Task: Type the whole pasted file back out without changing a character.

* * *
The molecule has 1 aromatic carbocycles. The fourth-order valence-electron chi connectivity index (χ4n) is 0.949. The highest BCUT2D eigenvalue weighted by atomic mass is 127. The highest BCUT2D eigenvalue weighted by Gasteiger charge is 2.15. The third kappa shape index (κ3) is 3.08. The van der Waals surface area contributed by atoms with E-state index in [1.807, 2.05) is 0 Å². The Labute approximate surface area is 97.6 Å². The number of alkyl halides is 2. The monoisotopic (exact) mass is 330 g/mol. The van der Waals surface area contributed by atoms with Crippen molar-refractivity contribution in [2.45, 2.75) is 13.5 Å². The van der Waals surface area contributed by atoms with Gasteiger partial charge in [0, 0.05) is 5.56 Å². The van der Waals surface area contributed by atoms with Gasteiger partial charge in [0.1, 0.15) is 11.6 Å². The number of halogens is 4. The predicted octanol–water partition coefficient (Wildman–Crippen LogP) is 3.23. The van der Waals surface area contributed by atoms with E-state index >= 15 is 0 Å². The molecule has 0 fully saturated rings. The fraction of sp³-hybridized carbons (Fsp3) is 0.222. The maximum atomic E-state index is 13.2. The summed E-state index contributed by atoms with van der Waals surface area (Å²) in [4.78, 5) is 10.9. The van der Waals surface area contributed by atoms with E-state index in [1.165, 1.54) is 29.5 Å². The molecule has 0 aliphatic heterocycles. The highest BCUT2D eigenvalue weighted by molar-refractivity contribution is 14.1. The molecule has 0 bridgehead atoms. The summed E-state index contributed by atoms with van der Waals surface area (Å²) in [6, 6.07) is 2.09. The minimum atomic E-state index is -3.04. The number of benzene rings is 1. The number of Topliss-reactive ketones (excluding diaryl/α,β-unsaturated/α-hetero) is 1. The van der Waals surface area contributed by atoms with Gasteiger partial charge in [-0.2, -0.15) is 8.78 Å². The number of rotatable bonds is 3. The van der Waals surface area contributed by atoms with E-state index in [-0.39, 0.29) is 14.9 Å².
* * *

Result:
The molecule has 1 aromatic carbocycles. The fourth-order valence-electron chi connectivity index (χ4n) is 0.949. The highest BCUT2D eigenvalue weighted by atomic mass is 127. The highest BCUT2D eigenvalue weighted by Gasteiger charge is 2.15. The third kappa shape index (κ3) is 3.08. The van der Waals surface area contributed by atoms with E-state index in [1.807, 2.05) is 0 Å². The Labute approximate surface area is 97.6 Å². The number of alkyl halides is 2. The monoisotopic (exact) mass is 330 g/mol. The van der Waals surface area contributed by atoms with Crippen molar-refractivity contribution in [2.45, 2.75) is 13.5 Å². The van der Waals surface area contributed by atoms with Gasteiger partial charge in [0, 0.05) is 5.56 Å². The van der Waals surface area contributed by atoms with Gasteiger partial charge in [0.1, 0.15) is 11.6 Å². The number of halogens is 4. The predicted octanol–water partition coefficient (Wildman–Crippen LogP) is 3.23. The van der Waals surface area contributed by atoms with E-state index >= 15 is 0 Å². The molecule has 0 fully saturated rings. The fraction of sp³-hybridized carbons (Fsp3) is 0.222. The maximum atomic E-state index is 13.2. The summed E-state index contributed by atoms with van der Waals surface area (Å²) in [4.78, 5) is 10.9. The van der Waals surface area contributed by atoms with E-state index in [1.165, 1.54) is 29.5 Å². The molecule has 0 aliphatic heterocycles. The highest BCUT2D eigenvalue weighted by molar-refractivity contribution is 14.1. The molecule has 0 bridgehead atoms. The summed E-state index contributed by atoms with van der Waals surface area (Å²) in [6, 6.07) is 2.09. The minimum atomic E-state index is -3.04. The number of benzene rings is 1. The number of Topliss-reactive ketones (excluding diaryl/α,β-unsaturated/α-hetero) is 1. The van der Waals surface area contributed by atoms with Gasteiger partial charge in [-0.2, -0.15) is 8.78 Å². The number of rotatable bonds is 3. The van der Waals surface area contributed by atoms with E-state index in [-0.39, 0.29) is 14.9 Å².